Just over 60 volunteers planted 1,500 native bald cypress trees in the Pointe-aux-Chenes Wildlife Management Area over the course of two separate events last Thursday and Friday.

The events were part of an initiative by the Restore the Earth Foundation, a non-profit organization dedicated to restoring the Earth’s essential forest and wetland ecosystems.

Restore the Earth’s goal, along with partnered Louisiana Department of Wildlife and Fisheries, is to restore 4,000 acres of the Pointe-aux-Chenes Wildlife Management Area, said Taylor Marshall, Director of Sustainable Programs at Restore the Earth.

“It used to be a cypress forest that was degraded from saltwater intrusion after the levee broke during hurricanes Katrina and Rita. It took some time to repair it, but once it was repaired, the area inside -- which is where we're doing the plantings -- significantly freshened,” Marshall said. “The conditions were such that Wildlife and Fisheries, who had been observing, managing and monitoring the land, believed that it was perfect for cypress restoration.”

Restore the Earth came to the area in 2015 to do some test plantings which turned out “extremely successful,” Marshall said.

“From there, we did the first 1,500 acres a few years back, and we're continuing the restoration to complete the full 4,000,” she continued. “For the acreage that's complete, those trees are about 10 to 12-feet tall. Some of them have seeds, which means that they're regenerating naturally, and some even have birds' nests. So, we see these as really great signs of success.”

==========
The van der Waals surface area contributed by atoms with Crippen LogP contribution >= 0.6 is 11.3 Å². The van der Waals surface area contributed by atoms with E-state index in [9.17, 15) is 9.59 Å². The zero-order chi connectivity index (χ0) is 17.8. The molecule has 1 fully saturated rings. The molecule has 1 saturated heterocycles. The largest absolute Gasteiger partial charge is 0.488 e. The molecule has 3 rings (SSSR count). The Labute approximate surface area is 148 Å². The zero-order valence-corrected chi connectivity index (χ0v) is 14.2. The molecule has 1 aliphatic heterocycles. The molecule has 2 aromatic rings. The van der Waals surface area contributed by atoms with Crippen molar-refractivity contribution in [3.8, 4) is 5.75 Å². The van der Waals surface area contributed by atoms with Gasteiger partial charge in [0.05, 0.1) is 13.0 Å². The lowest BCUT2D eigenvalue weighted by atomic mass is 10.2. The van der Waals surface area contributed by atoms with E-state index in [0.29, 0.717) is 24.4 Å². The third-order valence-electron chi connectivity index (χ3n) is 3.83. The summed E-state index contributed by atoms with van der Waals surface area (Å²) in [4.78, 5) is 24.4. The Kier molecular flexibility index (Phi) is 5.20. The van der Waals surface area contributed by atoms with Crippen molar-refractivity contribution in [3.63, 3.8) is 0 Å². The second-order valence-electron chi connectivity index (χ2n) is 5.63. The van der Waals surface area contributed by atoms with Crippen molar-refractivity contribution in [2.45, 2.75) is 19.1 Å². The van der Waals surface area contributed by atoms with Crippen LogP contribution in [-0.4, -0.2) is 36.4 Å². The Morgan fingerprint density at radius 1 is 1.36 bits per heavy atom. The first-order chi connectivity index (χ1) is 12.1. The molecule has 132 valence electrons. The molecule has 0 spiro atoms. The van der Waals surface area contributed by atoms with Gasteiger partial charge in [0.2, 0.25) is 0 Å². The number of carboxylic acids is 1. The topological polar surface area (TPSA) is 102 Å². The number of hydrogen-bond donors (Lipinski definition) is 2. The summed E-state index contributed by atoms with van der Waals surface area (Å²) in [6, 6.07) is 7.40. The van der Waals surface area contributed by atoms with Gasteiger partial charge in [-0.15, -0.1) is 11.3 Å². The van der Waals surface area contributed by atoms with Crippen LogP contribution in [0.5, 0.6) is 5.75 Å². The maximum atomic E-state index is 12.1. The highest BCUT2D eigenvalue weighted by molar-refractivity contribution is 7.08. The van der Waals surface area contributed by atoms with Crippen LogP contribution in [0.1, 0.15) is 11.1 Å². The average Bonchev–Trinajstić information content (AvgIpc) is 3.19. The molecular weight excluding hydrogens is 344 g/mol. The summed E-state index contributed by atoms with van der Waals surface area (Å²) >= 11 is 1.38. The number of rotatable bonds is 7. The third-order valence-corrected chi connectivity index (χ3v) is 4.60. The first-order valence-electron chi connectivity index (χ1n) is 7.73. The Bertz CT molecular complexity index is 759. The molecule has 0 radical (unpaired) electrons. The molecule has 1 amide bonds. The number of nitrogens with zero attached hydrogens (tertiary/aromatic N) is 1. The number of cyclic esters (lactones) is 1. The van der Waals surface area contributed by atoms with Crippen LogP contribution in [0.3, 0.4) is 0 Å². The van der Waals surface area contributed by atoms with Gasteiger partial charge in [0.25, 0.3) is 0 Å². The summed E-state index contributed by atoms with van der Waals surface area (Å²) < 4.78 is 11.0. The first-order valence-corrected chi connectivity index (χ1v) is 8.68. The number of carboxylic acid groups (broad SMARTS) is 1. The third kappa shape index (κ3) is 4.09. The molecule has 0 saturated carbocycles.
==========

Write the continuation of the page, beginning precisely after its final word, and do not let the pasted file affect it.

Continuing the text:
To complete 4,000-acre restoration goal, Restore the Earth partners up with various businesses.

For the planting on Thursday, the nonprofit teamed up with Dow. Through its partnership with the International Olympic Committee, Dow is helping offset the carbon footprint of the Olympics.

Volunteers that day restored a portion of the 200 acres that Dow has committed to replenish. 

On Friday, volunteers from Entergy, Shell and Domino Sugar, among other companies, helped cover some more of the acreage. 

Commercial planters planted the remaining 200 acres. 

Representatives from local parish governments and organizations were in attendance, too.

Restore the Earth does two planting events every year in the area, one in the fall and one in the spring, but the organization decided to hold these two events back-to-back because their partners were eager get involved, Marshall said.

“Wildlife and Fisheries is a trusted and longstanding partner of ours for over 10 years, and without them, this project wouldn't be possible because it's on their land,” Marshall said. “And we're extremely grateful for all our corporate partners.”

The Pointe-aux-Chenes project is part of the nonprofit’s larger initiative.

“Our mission is to restore a million acres in the Mississippi Alluvial Valley, which is what we call ‘North America's Amazon,’” Marshall said. “From an ecological standpoint, the Mississippi River Basin functions as the Amazon forest does, but for North America. So, it's really critical to get some strategic restoration, and this Pointe-aux-Chenes project is part of that million-acre initiative.”

Marshall also touched on how important the restoration is for South Louisiana alone. “And what's also significant about this project is that the last largest remaining landmass separating Terrebonne and Lafourche from open water, and that's a combined 200,000 people,” she said.

“It's one thing to levee-off an area, but if you still have open water inside of it or degraded wetlands, it's not going to absorb winds as they come in for storm events,” Marshall continued. “And so that's why this project is really significant because it has the ability to protect a lot of people. You need those healthy bald cypress trees in there so that they can provide that buffer of protection.”

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